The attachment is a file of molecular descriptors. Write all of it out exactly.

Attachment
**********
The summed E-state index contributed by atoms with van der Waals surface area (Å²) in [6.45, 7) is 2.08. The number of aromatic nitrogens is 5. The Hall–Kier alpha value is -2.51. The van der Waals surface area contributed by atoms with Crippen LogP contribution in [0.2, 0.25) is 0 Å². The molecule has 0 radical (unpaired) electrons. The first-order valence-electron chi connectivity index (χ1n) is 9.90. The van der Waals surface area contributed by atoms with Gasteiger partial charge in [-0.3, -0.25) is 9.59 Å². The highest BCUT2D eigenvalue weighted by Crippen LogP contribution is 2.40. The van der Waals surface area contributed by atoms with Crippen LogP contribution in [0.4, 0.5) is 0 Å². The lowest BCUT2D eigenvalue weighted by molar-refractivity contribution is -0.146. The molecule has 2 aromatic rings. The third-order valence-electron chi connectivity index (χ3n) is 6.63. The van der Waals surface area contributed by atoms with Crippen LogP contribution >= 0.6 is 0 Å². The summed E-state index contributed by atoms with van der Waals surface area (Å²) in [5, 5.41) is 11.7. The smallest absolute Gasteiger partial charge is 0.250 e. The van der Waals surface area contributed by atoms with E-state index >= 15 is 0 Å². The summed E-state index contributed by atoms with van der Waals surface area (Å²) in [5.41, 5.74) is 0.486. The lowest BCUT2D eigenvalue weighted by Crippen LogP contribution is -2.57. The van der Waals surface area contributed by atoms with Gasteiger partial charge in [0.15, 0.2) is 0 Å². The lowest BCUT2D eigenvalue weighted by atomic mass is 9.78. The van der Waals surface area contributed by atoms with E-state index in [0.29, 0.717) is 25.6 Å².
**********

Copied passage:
The summed E-state index contributed by atoms with van der Waals surface area (Å²) in [6.45, 7) is 2.08. The number of aromatic nitrogens is 5. The Hall–Kier alpha value is -2.51. The van der Waals surface area contributed by atoms with Crippen LogP contribution in [0.2, 0.25) is 0 Å². The molecule has 0 radical (unpaired) electrons. The first-order valence-electron chi connectivity index (χ1n) is 9.90. The van der Waals surface area contributed by atoms with Gasteiger partial charge in [-0.3, -0.25) is 9.59 Å². The highest BCUT2D eigenvalue weighted by Crippen LogP contribution is 2.40. The van der Waals surface area contributed by atoms with Crippen LogP contribution in [0.4, 0.5) is 0 Å². The lowest BCUT2D eigenvalue weighted by molar-refractivity contribution is -0.146. The molecule has 2 aromatic rings. The third-order valence-electron chi connectivity index (χ3n) is 6.63. The van der Waals surface area contributed by atoms with Crippen LogP contribution >= 0.6 is 0 Å². The summed E-state index contributed by atoms with van der Waals surface area (Å²) in [5, 5.41) is 11.7. The smallest absolute Gasteiger partial charge is 0.250 e. The van der Waals surface area contributed by atoms with E-state index >= 15 is 0 Å². The summed E-state index contributed by atoms with van der Waals surface area (Å²) in [5.41, 5.74) is 0.486. The lowest BCUT2D eigenvalue weighted by Crippen LogP contribution is -2.57. The van der Waals surface area contributed by atoms with Gasteiger partial charge in [0.15, 0.2) is 0 Å². The lowest BCUT2D eigenvalue weighted by atomic mass is 9.78. The van der Waals surface area contributed by atoms with E-state index in [0.29, 0.717) is 25.6 Å².